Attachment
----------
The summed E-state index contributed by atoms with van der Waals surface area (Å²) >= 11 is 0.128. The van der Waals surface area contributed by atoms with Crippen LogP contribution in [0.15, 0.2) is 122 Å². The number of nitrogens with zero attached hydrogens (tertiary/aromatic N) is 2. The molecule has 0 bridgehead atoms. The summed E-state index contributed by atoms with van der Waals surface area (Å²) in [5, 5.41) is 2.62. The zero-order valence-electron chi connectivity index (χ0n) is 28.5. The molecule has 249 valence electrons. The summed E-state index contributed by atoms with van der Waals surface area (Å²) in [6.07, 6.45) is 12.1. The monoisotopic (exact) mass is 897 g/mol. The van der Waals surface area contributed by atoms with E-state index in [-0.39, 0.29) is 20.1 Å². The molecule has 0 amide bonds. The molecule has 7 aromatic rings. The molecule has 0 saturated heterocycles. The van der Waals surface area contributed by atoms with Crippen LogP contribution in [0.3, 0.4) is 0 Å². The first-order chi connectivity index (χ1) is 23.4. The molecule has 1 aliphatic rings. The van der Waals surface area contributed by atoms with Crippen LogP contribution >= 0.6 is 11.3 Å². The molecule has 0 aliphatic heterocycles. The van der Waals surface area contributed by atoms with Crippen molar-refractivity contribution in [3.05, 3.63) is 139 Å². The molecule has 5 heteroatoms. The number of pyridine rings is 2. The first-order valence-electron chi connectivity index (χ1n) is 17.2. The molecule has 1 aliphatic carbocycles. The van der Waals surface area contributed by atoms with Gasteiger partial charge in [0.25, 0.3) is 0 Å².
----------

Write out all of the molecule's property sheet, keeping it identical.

The summed E-state index contributed by atoms with van der Waals surface area (Å²) >= 11 is 0.128. The van der Waals surface area contributed by atoms with Crippen LogP contribution in [0.15, 0.2) is 122 Å². The number of nitrogens with zero attached hydrogens (tertiary/aromatic N) is 2. The molecule has 0 bridgehead atoms. The summed E-state index contributed by atoms with van der Waals surface area (Å²) in [5, 5.41) is 2.62. The zero-order valence-electron chi connectivity index (χ0n) is 28.5. The molecule has 249 valence electrons. The summed E-state index contributed by atoms with van der Waals surface area (Å²) in [6.07, 6.45) is 12.1. The monoisotopic (exact) mass is 897 g/mol. The van der Waals surface area contributed by atoms with E-state index in [-0.39, 0.29) is 20.1 Å². The molecule has 0 amide bonds. The molecule has 7 aromatic rings. The molecule has 0 saturated heterocycles. The van der Waals surface area contributed by atoms with Crippen LogP contribution in [0.3, 0.4) is 0 Å². The first-order chi connectivity index (χ1) is 23.4. The molecule has 1 aliphatic rings. The van der Waals surface area contributed by atoms with Crippen LogP contribution >= 0.6 is 11.3 Å². The molecule has 0 aliphatic heterocycles. The van der Waals surface area contributed by atoms with Crippen molar-refractivity contribution in [3.05, 3.63) is 139 Å². The molecule has 5 heteroatoms. The number of pyridine rings is 2. The first-order valence-electron chi connectivity index (χ1n) is 17.2. The molecule has 1 aliphatic carbocycles. The van der Waals surface area contributed by atoms with Gasteiger partial charge in [0.25, 0.3) is 0 Å².